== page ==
This paper is a contribution to the Erasmus Journal of Economics and Philosophy symposium on Dasgupta and Goyal’s “Narrow Identities” (2019) that models how individuals develop social identities. They do not distinguish categorical and relational social identities, model only social group social identities, minimize intersectionality (having multiple social group identities), and ignore inter-relational, social role social identities. In a club theory-like analysis, they portray the world as locked into polarized social group rivalries, where democracy matters little compared to social group loyalty. A problem with explaining social identity only in terms of social group identity is that the ‘identify with’ basis of social group loyalty undermines saying people are distinct individuals. Dasgupta and Goyal use the standard circular preferences conception of what makes people distinct individuals, so they cannot say individuals do not disappear into social groups. However, a relational social roles-based social identity analysis offers a way of explaining how people can be distinct individuals and have social identities, particularly where social group identities are connected to social role identities. This analysis is outlined using a distinction between relatively closed and relatively open behavioral domains.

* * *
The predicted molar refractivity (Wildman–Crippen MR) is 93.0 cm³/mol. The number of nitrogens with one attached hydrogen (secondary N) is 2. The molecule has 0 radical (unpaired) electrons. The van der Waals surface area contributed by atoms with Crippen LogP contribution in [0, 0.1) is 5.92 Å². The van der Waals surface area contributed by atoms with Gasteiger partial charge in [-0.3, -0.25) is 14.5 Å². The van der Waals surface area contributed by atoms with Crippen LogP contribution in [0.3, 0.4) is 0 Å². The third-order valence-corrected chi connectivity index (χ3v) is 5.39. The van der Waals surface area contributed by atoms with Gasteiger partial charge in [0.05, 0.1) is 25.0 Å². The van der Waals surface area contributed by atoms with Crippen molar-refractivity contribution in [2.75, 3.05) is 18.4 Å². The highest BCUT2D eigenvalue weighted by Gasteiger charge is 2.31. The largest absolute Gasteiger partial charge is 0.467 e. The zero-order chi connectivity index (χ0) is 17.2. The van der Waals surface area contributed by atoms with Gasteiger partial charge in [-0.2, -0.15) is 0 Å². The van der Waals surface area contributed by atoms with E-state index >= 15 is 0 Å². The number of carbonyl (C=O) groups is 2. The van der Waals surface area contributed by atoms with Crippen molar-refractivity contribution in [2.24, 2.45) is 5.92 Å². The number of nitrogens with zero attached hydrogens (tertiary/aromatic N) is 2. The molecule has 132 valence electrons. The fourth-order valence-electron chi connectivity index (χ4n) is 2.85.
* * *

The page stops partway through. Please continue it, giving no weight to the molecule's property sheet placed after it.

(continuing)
Davis, John B., "(WP 2021-08) Deepening and Widening Social Identity Analysis in Economics" (2021). Economics Working Papers. 81.